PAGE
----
Clinic cares for community, serves as training ground for medical students

The clinic created cultural competency training to serve diverse patients.

Jamie VanGeest

Monday night, eight people were in the waiting room. One couple held each other and leaned back in their chairs, another couple spoke Spanish in a very casual tone as they anticipated the nurses calling their names.

Every Monday evening in the basement of Oliver Presbyterian Church, students from the Academic Health Center try to make Minneapolis’ Phillips neighborhood a healthier place.

This year the Phillips Neighborhood Clinic, which offers free and reduced-rate health care, is seeing more patients and offering more services.

In one evening, the clinic will see between five and 15 patients, which is up from the two to eight patients seen each night last year.

Prescriptions are filled by first-year pharmacy students, said Christina Cipolle, a second-year pharmacy student and co-chairwoman of the clinic.

For the first time this year, the clinic is offering pharmaceutical care, in which third-year pharmacy students meet with patients one-on-one to discuss the medications they are taking, Cipolle said.

Nursing, pharmacy, medical, public health and physical therapy students provide medical care to patients, with the guidance of physicians, through the Phillips Neighborhood Clinic.

The clinic is run on a sliding scale, with a majority of the patients receiving free care or reduced rates, said Nate Scott, second-year medical student and co-chairman of the clinic.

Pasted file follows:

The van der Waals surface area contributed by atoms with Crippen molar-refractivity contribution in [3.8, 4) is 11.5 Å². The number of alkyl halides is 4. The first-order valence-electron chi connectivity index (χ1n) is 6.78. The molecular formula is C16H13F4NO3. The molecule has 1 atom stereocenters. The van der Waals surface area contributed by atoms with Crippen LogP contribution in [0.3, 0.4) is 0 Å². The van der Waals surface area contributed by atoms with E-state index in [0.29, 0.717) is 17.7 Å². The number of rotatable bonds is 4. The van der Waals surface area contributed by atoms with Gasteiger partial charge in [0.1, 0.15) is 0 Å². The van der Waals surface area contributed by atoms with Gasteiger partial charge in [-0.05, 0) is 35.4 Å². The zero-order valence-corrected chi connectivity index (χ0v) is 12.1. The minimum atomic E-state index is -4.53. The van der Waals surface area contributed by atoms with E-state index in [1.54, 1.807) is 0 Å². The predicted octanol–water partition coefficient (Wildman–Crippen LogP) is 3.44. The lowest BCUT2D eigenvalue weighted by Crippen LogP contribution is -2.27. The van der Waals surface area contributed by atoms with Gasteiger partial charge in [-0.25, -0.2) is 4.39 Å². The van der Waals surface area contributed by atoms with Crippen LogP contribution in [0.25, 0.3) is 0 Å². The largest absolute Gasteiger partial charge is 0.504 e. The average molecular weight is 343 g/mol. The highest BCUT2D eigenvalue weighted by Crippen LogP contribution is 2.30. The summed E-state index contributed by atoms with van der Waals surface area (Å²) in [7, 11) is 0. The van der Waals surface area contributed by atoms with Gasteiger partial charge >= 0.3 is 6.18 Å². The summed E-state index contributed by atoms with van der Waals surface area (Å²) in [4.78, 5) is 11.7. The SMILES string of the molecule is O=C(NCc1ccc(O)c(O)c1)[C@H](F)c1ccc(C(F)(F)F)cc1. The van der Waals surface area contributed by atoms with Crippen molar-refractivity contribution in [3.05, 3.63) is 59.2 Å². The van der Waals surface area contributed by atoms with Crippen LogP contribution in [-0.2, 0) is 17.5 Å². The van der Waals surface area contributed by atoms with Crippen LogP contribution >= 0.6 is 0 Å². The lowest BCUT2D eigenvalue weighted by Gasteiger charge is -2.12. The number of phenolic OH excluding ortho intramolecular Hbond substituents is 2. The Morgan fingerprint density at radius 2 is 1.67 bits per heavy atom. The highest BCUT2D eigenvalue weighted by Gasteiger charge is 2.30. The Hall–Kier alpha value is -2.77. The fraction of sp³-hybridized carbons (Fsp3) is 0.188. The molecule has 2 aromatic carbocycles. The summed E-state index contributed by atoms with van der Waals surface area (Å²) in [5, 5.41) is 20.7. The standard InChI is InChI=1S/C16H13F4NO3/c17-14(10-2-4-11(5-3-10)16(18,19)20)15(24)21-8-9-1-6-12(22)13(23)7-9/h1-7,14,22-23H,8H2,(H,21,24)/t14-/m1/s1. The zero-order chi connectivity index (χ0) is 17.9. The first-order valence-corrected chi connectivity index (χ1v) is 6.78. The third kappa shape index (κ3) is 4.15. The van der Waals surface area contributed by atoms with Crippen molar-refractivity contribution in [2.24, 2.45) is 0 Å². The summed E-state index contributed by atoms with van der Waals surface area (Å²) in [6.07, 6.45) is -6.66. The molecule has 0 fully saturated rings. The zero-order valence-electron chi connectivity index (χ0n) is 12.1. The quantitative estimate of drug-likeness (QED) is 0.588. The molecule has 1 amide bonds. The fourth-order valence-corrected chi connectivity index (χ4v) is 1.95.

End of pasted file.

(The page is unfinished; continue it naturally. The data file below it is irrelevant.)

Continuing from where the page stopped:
The clinic provides patients with diagnoses for diseases, vaccinations and counseling for any conditions to be dealt with.

“We provide any services that a person could get at any other medical clinic,” Scott said.

The lab at the clinic offers tests for sexually transmitted infections, Pap smears, pregnancy tests, on-site strep tests, among other things.

One thing that makes the clinic unique is that they have on-site physical therapy, Scott said. Some patients see the physical therapy students for regular treatment.

People of all ages and backgrounds come to the clinic for treatment. Scott estimated at least 25 percent of the patients are Latino. They also treat Hmong, Somalian and Eastern European patients.

Erin Drasler, a second-year medical student, is a Spanish interpreter at the clinic.

“I’m obsessed with Latin American culture, and it’s awesome to be able to help people who don’t speak English,” Drasler said.

In order to train the students at the clinic about the variety of cultures they will encounter, this year the clinic is having cultural competency training.

The clinic is planning the trainings with grants from the Graduate and Professional Student Assembly and the American Medical Association.

A pilot session was held a month ago, and the students discussed ways to connect with patients from different cultures, said Travis Olives, a first-year medical student and former co-chairman of the clinic.

“One thing we learned is to ask people about where their name comes from,” Olives said. “It’s one way to get a foot in the door.”

The clinic is partnered with the Powderhorn Phillips Cultural and Wellness Center, which provides training sessions on how different cultures deal with different sorts of medicine, Olives said.

The clinic receives administrative support from the Community-University Health Care Center, but is having a fundraiser to make enough money to keep the clinic running next year.

The second annual Art of Caring fundraiser will be tonight at the Weisman Art Museum.

There will be a silent auction, in which attendees can bid on a trip to Chicago, a Princeton Review prep course, artwork and more. The museum’s exhibits will be open during the event.